MOUNT AIRY, N.C., June 22, 2015 — Five years ago, William Neal Shelton was a successful entrepreneur. He had a nice home, a wife, a child, and another child on the way. Today, Shelton is unemployed, unemployable and divorced, and he hasn’t seen his children in three years.
Shelton’s ruin was fast and furious, which he says was aided by a vindictive attorney and a perfect storm of bad luck.
Shelton’s problems started in 2010. At that time, he had a successful business buying and selling high-end cars. In July 2010, checks on his business account began to bounce. Shelton’s wife, an accountant, examined the account and found 117 checks totaling about $100,000 made out to “cash.”
The checks appeared to have been forged.
Shelton also realized that some of his personal property was missing from his office.
Shelton said he and his wife identified Jody Inman, an employee who washed his cars, as the likely perpetrator. Some of the checks were signed with Inman’s name, and Inman and Shelton were the only employees with keys to the office where the checks were kept.
Shelton did not know that Inman had previously been convicted of embezzlement in 2005.
On July 24, 2010, Shelton went to the Mount Airy Police Department to file a formal complaint regarding the forged checks and theft of personal property. Police officials told Shelton he needed an affidavit from the bank for each forged check before he could file a complaint.
Shelton then took the suspected forged checks to his bank, Surrey Bank, to obtain the affidavits. Shelton remembers the bank manager proclaiming, “Oh my God. Those are clearly not your signatures. We have to turn this over to the operations department. An affidavit has to be done for each forged check and due to the large number of checks it will probably be Monday before they are done.”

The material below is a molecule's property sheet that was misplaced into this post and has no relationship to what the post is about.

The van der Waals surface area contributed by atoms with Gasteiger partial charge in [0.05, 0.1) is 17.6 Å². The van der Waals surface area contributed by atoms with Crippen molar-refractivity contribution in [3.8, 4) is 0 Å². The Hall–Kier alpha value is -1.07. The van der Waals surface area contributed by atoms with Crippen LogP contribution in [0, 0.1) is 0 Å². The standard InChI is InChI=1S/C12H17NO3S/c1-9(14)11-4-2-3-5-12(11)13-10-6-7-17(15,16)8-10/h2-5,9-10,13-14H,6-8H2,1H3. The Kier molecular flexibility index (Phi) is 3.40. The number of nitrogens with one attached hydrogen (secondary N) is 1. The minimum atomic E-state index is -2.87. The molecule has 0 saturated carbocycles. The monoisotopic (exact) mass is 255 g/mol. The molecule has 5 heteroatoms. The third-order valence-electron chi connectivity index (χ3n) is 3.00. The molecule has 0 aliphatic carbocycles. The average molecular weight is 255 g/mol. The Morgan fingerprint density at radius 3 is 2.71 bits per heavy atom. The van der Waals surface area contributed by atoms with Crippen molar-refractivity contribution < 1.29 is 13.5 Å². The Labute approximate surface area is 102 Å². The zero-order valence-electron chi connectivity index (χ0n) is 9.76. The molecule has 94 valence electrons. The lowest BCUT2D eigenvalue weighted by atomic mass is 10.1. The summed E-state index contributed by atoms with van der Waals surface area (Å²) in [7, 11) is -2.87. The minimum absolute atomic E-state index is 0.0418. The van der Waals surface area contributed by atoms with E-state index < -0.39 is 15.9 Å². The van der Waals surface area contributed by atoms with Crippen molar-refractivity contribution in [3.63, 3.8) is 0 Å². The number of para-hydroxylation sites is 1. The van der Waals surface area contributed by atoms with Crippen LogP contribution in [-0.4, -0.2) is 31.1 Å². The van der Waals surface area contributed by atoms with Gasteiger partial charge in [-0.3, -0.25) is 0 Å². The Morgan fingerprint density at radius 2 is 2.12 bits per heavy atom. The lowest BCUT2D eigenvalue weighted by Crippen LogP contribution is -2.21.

However, Shelton said that instead of returning the affidavits promptly, the bank stalled. This delay resulted in more bounced checks for his business, which ultimately forced Shelton to close his business.
Shelton said over the next several months he tried with no success to get affidavits from Surrey Bank so he could file formal charges with the police department.
Shelton’s situation deteriorated after that incident.
On July 29, 2010, Shelton was arrested for the first time. He says that on that day, he arrived at the lot where he kept his car and found the car doors chained and padlocked together with one of his chains. Shelton began cutting the chain when two officers from the Mount Airy Police Department arrived. After a short conversation with Shelton, he was arrested for breaking and entering, larceny for the chain and possession of larceny tools.
In August 2010, Shelton said he went to First Citizen’s Bank, where he had a small business account, to inquire about a few checks totaling $175, which he also believed were forged. Shelton told Crime Magazine that First Citizen’s immediately identified the forged checks and provided affidavits for all forged checks the same day.
However, First Citizen’s said Shelton would have to pursue his own action to recoup the funds.
On August 5, 2010, Shelton was again arrested by the Mount Airy Police Department. Shelton said his arrest took place after the police department called and said he could pick up some of the items he had reported stolen.
Shelton said he then met a Mount Airy police officer and Jody Inman. Inman had some of the items Shelton had reported stolen and took them from his own car and placed them into Shelton’s car with the officer present.
Minutes later, the officer told Shelton to go into the police station, where Shelton remembers the officer saying, “Mr. Shelton, I am placing you under arrest for two charges of felony attempting to obtain property by false pretense and two charges of filing false reports as well as two charges for felony attempting to obtain property by false pretense from the DMV.”
Shelton said the officer had affidavits signed by Inman and others about the missing items and alleged forged checks in which Inman stated that Shelton had given him permission to remove the items and use the checks.
Over the next year, Shelton was charged with four more felonies: two felony writing worthless checks and two felony paying property under false pretenses.